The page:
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James Calhoun
[[Image:170px|center|200px|border]]James Calhoun
Personal Information
Born: August 24, 1845(1845-08-24)
Place of Birth: {{{place of birth}}}
Died: June 25, 1876 (aged 30)
Place of Death: {{{place of death}}}
Birth Name: {{{birth name}}}
Other Information
Allegiance: 22x20px United States of America
Participation(s): {{{participations}}}
Branch: United States Army
Union Army
Service Years: {{{service years}}}
Rank: First Lieutenant
Service number : {{{servicenumber}}}
Unit: 7th U.S. Cavalry
Commands: {{{commands}}}
Battles: Battle of the Little Bighorn
Awards: {{{awards}}}
Relations: George A. Custer, brother-in-law
Thomas Custer, brother-in-law
Boston Custer, brother-in-law
Other work: {{{otherwork}}}

James Calhoun (August 24, 1845 – June 25, 1876) was a soldier in the United States Army during the American Civil War and the Black Hills War. He was the brother-in-law of George Armstrong Custer and was killed along with Custer in the Battle of the Little Bighorn.

Calhoun was born in Cincinnati, Ohio. When the American Civil War broke out, he was travelling in Europe. Upon returning to the United States, he enlisted in the Union Army in 1864. By the end of the war, he was a Sergeant.

After the war, he was appointed to Second Lieutenant in the infantry. He met Margaret Custer in 1870, and they fell in love. His soon to be brother-in-law George Armstrong Custer had him appointed to First Lieutenant in the U.S. 7th Cavalry Regiment, assigned to Company C.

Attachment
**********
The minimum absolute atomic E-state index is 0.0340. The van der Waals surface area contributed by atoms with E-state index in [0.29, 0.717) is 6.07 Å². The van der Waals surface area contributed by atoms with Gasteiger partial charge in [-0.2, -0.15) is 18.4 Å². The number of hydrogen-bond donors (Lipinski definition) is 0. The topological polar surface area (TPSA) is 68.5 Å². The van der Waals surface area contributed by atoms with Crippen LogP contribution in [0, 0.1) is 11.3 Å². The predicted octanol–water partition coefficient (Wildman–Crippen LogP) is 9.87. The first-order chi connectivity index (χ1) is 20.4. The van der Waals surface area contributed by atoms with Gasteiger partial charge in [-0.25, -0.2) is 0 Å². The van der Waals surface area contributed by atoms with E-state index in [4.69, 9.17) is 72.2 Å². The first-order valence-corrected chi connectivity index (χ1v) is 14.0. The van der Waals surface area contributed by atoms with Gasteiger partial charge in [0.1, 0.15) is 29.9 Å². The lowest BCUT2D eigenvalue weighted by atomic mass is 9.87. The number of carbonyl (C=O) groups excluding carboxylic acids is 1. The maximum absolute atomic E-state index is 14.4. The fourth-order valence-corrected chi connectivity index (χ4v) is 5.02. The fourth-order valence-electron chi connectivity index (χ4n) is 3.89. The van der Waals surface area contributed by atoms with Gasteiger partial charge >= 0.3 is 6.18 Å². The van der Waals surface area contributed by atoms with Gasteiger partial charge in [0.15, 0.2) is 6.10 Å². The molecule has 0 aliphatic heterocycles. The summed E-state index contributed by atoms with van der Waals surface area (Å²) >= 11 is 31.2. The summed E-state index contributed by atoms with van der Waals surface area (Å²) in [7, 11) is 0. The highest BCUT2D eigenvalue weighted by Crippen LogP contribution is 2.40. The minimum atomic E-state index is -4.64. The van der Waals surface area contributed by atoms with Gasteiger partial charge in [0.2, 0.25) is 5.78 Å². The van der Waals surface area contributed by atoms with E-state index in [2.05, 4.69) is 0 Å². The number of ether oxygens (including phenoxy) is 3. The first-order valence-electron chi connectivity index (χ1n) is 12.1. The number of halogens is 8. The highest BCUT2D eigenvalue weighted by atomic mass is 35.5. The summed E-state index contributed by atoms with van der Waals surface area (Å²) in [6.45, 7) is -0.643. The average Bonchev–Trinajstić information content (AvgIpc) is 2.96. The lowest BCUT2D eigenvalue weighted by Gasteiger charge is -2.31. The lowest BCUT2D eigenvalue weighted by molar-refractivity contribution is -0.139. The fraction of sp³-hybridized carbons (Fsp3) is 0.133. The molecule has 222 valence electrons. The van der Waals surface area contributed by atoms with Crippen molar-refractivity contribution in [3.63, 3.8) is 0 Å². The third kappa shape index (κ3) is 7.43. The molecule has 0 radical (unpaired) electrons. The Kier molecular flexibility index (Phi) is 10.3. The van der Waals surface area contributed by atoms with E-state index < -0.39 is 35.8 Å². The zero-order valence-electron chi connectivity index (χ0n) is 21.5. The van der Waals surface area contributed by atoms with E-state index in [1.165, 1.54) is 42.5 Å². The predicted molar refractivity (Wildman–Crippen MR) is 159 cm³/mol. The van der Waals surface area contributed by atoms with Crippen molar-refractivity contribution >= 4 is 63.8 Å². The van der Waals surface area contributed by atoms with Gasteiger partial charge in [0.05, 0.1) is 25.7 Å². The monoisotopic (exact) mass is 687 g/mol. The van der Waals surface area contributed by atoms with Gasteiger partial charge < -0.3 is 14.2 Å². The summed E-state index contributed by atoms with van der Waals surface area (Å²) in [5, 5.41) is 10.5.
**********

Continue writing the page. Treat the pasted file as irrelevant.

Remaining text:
Calhoun was known as "The Adonis of the Seventh" due to his handsome features, but he was never a womanizer as he married Margaret in 1872. He was part of the so-called "Custer Clan," which was a clique of close-knit relatives and friends of the former Civil War general. Calhoun was also the brother-in-law of fellow Clan member Myles Moylan. He often wrote letters to his brother and to Margaret, or Maggie as she was called, and writing with disdain of the Indian barbarianism. He often referred to them as "heathens" and foresaw a day when civilization would wipe them out.

At the Battle of the Little Bighorn in Montana Territory during the Black Hills War, he was acting as temporary commander of L Company, whose commander was on detached service as aide to General Philip H. Sheridan, and killed along with most of the company. His remains were initially buried on the battlefield, but were reinterred in Fort Leavenworth National Cemetery in Fort Leavenworth, Kansas, in 1877. A marble slab on the Little Bighorn battlefield marks the place where his body was discovered and initially buried.

See also[]

32x28px American Civil War portal
32x28px United States Army portal

References and links[]